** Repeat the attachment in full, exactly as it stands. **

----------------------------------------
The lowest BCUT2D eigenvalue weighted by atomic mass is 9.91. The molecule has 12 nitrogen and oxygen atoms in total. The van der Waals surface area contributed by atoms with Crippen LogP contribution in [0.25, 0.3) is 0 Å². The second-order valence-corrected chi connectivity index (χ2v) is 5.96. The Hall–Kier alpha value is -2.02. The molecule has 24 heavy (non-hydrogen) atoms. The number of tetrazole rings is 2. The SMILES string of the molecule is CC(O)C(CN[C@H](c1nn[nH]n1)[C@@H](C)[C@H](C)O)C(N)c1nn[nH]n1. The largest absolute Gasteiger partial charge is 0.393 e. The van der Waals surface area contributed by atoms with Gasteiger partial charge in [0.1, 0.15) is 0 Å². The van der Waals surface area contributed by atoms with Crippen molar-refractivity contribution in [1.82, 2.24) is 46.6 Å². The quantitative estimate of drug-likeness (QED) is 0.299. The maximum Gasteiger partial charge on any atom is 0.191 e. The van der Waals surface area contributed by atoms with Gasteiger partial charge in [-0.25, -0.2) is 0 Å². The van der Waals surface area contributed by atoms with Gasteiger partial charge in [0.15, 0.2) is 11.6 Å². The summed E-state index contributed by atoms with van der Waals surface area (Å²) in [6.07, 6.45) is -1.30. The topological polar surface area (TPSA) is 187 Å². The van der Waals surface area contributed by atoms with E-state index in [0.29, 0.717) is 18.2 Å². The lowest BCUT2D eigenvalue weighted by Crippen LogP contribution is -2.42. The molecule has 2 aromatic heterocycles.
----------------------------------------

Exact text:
The lowest BCUT2D eigenvalue weighted by atomic mass is 9.91. The molecule has 12 nitrogen and oxygen atoms in total. The van der Waals surface area contributed by atoms with Crippen LogP contribution in [0.25, 0.3) is 0 Å². The second-order valence-corrected chi connectivity index (χ2v) is 5.96. The Hall–Kier alpha value is -2.02. The molecule has 24 heavy (non-hydrogen) atoms. The number of tetrazole rings is 2. The SMILES string of the molecule is CC(O)C(CN[C@H](c1nn[nH]n1)[C@@H](C)[C@H](C)O)C(N)c1nn[nH]n1. The largest absolute Gasteiger partial charge is 0.393 e. The van der Waals surface area contributed by atoms with Gasteiger partial charge in [0.1, 0.15) is 0 Å². The van der Waals surface area contributed by atoms with Crippen molar-refractivity contribution in [1.82, 2.24) is 46.6 Å². The quantitative estimate of drug-likeness (QED) is 0.299. The maximum Gasteiger partial charge on any atom is 0.191 e. The van der Waals surface area contributed by atoms with Gasteiger partial charge in [-0.25, -0.2) is 0 Å². The van der Waals surface area contributed by atoms with Gasteiger partial charge in [0.15, 0.2) is 11.6 Å². The summed E-state index contributed by atoms with van der Waals surface area (Å²) in [6.07, 6.45) is -1.30. The topological polar surface area (TPSA) is 187 Å². The van der Waals surface area contributed by atoms with E-state index in [0.29, 0.717) is 18.2 Å². The lowest BCUT2D eigenvalue weighted by Crippen LogP contribution is -2.42. The molecule has 2 aromatic heterocycles.